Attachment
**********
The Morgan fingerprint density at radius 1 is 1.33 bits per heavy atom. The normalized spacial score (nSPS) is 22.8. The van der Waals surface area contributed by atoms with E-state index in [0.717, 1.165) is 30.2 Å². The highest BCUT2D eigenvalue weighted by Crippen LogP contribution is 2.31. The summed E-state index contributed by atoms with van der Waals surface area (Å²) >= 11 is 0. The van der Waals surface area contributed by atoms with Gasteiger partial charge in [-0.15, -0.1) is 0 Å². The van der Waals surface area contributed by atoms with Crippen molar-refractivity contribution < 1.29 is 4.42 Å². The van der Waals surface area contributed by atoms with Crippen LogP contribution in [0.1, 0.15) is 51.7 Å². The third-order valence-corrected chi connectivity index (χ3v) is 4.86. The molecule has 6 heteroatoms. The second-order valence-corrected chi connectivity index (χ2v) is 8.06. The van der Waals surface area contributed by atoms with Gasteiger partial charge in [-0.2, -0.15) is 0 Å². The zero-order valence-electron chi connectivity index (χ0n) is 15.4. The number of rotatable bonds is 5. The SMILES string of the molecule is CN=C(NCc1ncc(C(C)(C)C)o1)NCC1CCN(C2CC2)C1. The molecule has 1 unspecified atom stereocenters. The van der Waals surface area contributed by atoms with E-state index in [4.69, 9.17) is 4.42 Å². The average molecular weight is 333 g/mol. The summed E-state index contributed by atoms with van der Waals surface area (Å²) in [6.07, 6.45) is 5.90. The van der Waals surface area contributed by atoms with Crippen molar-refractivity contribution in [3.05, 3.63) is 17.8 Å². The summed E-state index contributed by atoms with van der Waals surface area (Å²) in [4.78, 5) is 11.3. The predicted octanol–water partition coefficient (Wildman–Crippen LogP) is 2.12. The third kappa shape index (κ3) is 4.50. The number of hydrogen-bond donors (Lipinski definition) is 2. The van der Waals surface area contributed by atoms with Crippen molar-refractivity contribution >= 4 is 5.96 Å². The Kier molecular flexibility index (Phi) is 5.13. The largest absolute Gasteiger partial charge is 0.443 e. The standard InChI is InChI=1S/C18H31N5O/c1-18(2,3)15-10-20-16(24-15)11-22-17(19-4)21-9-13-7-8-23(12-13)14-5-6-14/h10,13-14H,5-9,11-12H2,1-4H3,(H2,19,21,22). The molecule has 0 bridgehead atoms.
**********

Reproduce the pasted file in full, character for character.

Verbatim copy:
The Morgan fingerprint density at radius 1 is 1.33 bits per heavy atom. The normalized spacial score (nSPS) is 22.8. The van der Waals surface area contributed by atoms with E-state index in [0.717, 1.165) is 30.2 Å². The highest BCUT2D eigenvalue weighted by Crippen LogP contribution is 2.31. The summed E-state index contributed by atoms with van der Waals surface area (Å²) >= 11 is 0. The van der Waals surface area contributed by atoms with Gasteiger partial charge in [-0.15, -0.1) is 0 Å². The van der Waals surface area contributed by atoms with Crippen molar-refractivity contribution < 1.29 is 4.42 Å². The van der Waals surface area contributed by atoms with Crippen LogP contribution in [0.1, 0.15) is 51.7 Å². The third-order valence-corrected chi connectivity index (χ3v) is 4.86. The molecule has 6 heteroatoms. The second-order valence-corrected chi connectivity index (χ2v) is 8.06. The van der Waals surface area contributed by atoms with Gasteiger partial charge in [-0.2, -0.15) is 0 Å². The zero-order valence-electron chi connectivity index (χ0n) is 15.4. The number of rotatable bonds is 5. The SMILES string of the molecule is CN=C(NCc1ncc(C(C)(C)C)o1)NCC1CCN(C2CC2)C1. The molecule has 1 unspecified atom stereocenters. The van der Waals surface area contributed by atoms with E-state index in [4.69, 9.17) is 4.42 Å². The average molecular weight is 333 g/mol. The summed E-state index contributed by atoms with van der Waals surface area (Å²) in [6.07, 6.45) is 5.90. The van der Waals surface area contributed by atoms with Crippen molar-refractivity contribution in [3.05, 3.63) is 17.8 Å². The summed E-state index contributed by atoms with van der Waals surface area (Å²) in [4.78, 5) is 11.3. The predicted octanol–water partition coefficient (Wildman–Crippen LogP) is 2.12. The third kappa shape index (κ3) is 4.50. The number of hydrogen-bond donors (Lipinski definition) is 2. The van der Waals surface area contributed by atoms with Crippen molar-refractivity contribution >= 4 is 5.96 Å². The Kier molecular flexibility index (Phi) is 5.13. The largest absolute Gasteiger partial charge is 0.443 e. The standard InChI is InChI=1S/C18H31N5O/c1-18(2,3)15-10-20-16(24-15)11-22-17(19-4)21-9-13-7-8-23(12-13)14-5-6-14/h10,13-14H,5-9,11-12H2,1-4H3,(H2,19,21,22). The molecule has 0 bridgehead atoms.